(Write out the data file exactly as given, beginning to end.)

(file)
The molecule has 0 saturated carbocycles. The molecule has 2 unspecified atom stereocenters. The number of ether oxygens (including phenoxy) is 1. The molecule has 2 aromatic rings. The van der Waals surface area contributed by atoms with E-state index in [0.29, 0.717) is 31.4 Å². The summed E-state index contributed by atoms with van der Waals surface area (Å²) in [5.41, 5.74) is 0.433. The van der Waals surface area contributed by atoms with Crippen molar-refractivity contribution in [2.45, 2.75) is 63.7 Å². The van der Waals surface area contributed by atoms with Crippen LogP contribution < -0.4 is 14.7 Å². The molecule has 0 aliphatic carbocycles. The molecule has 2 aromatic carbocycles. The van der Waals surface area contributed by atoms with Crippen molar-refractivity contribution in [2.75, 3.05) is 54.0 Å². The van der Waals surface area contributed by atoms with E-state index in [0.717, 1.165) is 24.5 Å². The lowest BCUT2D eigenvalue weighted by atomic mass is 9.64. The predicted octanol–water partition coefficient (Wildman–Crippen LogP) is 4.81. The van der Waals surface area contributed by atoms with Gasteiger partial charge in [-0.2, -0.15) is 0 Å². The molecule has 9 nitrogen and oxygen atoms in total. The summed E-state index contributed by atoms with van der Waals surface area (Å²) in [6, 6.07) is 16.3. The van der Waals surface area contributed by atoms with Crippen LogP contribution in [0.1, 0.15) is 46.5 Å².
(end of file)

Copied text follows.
The molecule has 0 saturated carbocycles. The molecule has 2 unspecified atom stereocenters. The number of ether oxygens (including phenoxy) is 1. The molecule has 2 aromatic rings. The van der Waals surface area contributed by atoms with E-state index in [0.29, 0.717) is 31.4 Å². The summed E-state index contributed by atoms with van der Waals surface area (Å²) in [5.41, 5.74) is 0.433. The van der Waals surface area contributed by atoms with Crippen molar-refractivity contribution in [2.45, 2.75) is 63.7 Å². The van der Waals surface area contributed by atoms with Crippen LogP contribution < -0.4 is 14.7 Å². The molecule has 0 aliphatic carbocycles. The molecule has 2 aromatic carbocycles. The van der Waals surface area contributed by atoms with Crippen molar-refractivity contribution in [2.75, 3.05) is 54.0 Å². The van der Waals surface area contributed by atoms with E-state index in [0.717, 1.165) is 24.5 Å². The lowest BCUT2D eigenvalue weighted by atomic mass is 9.64. The predicted octanol–water partition coefficient (Wildman–Crippen LogP) is 4.81. The van der Waals surface area contributed by atoms with Gasteiger partial charge in [-0.2, -0.15) is 0 Å². The molecule has 9 nitrogen and oxygen atoms in total. The summed E-state index contributed by atoms with van der Waals surface area (Å²) in [6, 6.07) is 16.3. The van der Waals surface area contributed by atoms with Crippen LogP contribution in [0.1, 0.15) is 46.5 Å².